‘I’d give you all of Sydney Harbour (all that land, all that water) for that one sweet promenade [St Kilda].’ From St Kilda to Kings Cross, Paul Kelly (1985)
It’s mid-afternoon on a Saturday in spring. Already I’ve cycled along the Yarra River to a farmers’ market, feasted on dumplings for lunch, visited a backstreet art gallery and taken the legendary number 96 tram to St Kilda promenade for drinks by the bay. It’s the perfect day in this city.
For first-timers hoping for big, flashy sights, Melbourne will most likely disappoint. There’s nothing like the Eiffel Tower, Statue of Liberty or Opera House. Getting under the skin of this city won’t happen in a fleeting visit; she reveals herself slowly.
A city with many faces, it has the largest Greek-speaking population outside of Athens. Vietnamese surname ‘Nguyen’ is the second most-listed in the phonebook after ‘Smith’. Lygon Street in the suburb of Carlton is a celebration of all things Italian. There are synagogues in East St Kilda, halal eateries in Brunswick, Russian cake shops in Balaclava, African cafes in Footscray, bohemians in the north and waterside wealthy in the south.
Melbourne is a literary, intellectual and creative hub, the country’s capital of culture, sport and food. It hosts world-class events – Grand Slam tennis, Grand Prix, the Food and Wine Festival, the Melbourne Cup, the Comedy Festival and more – along with an overwhelming diversity of things to do on any night of the week.
Locals say it’s a city to ‘do’, not ‘see’. It has a dynamic energy and sense of inventiveness not found elsewhere in Australia. If Sydney is a brief fling, Melbourne is a long, loving affair.
To find the soul of this city and to hit upon what makes her heart beat, you must walk down and cycle on the streets, take a tram, swim in the bay, shop at the markets, linger in cafes, discover bars and galleries, go to the theatre, catch a game of ‘footy’ and a live band, and eat until you can eat no more. This is Melbourne.
Collingwood Farmers’ Markets: 18 St Heliers St, Abbotsford. T: 00 61 3 9417 5806. www.mfm.com.au
Camy Shanghai Dumpling & Noodle: Tattersalls Lane, Central Business District. T: 00 61 9 6638 5525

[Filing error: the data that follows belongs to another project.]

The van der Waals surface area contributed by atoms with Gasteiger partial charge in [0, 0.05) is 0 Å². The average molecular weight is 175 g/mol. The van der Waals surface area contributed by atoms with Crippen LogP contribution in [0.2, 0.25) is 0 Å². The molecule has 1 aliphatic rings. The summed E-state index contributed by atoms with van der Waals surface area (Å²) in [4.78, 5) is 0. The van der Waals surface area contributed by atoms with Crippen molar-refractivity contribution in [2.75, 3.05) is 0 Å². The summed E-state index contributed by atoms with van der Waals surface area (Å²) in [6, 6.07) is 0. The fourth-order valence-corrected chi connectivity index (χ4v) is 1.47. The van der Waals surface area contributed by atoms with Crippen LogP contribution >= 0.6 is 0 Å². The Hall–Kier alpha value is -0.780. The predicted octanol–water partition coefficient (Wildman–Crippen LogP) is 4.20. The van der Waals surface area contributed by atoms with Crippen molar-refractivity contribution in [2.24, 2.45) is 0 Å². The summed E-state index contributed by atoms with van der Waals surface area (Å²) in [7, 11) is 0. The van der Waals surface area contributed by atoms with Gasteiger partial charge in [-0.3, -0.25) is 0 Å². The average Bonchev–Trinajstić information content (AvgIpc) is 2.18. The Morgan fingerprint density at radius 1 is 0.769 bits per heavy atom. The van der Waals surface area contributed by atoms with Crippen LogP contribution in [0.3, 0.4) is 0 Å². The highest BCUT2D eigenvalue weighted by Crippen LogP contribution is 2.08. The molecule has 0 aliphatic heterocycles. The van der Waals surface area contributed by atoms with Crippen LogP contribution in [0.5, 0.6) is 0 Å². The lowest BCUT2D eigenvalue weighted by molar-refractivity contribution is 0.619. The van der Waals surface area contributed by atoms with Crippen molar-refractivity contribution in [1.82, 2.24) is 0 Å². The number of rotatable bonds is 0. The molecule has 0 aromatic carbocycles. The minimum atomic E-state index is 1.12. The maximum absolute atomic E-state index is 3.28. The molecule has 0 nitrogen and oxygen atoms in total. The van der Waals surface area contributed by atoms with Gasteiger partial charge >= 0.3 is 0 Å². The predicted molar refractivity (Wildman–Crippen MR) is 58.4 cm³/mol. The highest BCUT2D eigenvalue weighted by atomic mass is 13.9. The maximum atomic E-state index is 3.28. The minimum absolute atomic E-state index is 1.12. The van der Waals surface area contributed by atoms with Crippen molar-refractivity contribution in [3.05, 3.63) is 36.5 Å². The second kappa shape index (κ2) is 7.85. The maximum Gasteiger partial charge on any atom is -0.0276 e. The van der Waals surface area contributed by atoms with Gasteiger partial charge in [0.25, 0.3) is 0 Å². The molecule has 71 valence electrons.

Guilford Lane Gallery: 20-24 Guilford Lane, Central Business District. T: 00 61 4 2244 2363. www.guildfordlanegallery.org
Camberwell Sunday Market: Station Street. www.sundaymarket.com.au
St Kilda Sea Baths: 10-18 Jacka Blvd, St Kilda. T: 00 61 3 8598 9055. www.republica.net.au
Food, glorious food
Melburnians are infatuated with food. Fondness for food, along with the chat around the table, is a large part of what makes Melbourne tick. With such a confluence of cultures, the city and its suburbs offers a vast range of styles and flavours from around the globe. Loose change can buy hearty pork and salad rolls in Asian bakeries, dumplings in Chinatown and sushi rolls in a plethora of Japanese joints. On the other end of the scale, world-class dining abounds. Restaurants such as Jacques Reymond, Vue de Monde, Flower Drum and Movida easily mix it with the best of the best anywhere in the world. But Melbourne’s mid-tier options such as Mamasita and Charcoal Lane are what locals and visitors alike will blether about. There are hundreds, if not thousands, to choose from.
While classy and creative restaurants can be discovered all around the city, there are several specialist districts those in-the-know frequent regularly. Chinatown, in Little Bourke Street, dishes up well-priced authentic Chinese food into the wee-small hours. For Grecian delights, Lonsdale Street is the place to go. Just out of the Central Business District, Richmond’s Victoria Street is the Vietnamese quarter. There’s a Spanish section on Johnston Street in Fitzroy, a mile of Lebanese and Turkish restaurants along Sydney Road in Brunswick and, of course, Carlton’s ‘Little Italy’ on Lygon Street, which many locals claim is now more about getting tourists in and out than serving quality meals.
Melbourne is also famed for its fresh produce markets: Prahran Market, South Melbourne Market and the enormous Queen Victoria Market. A vast selection of meats, seafood, fruit and vegetables, cheeses, breads and delicatessen products can be found at these impressive places.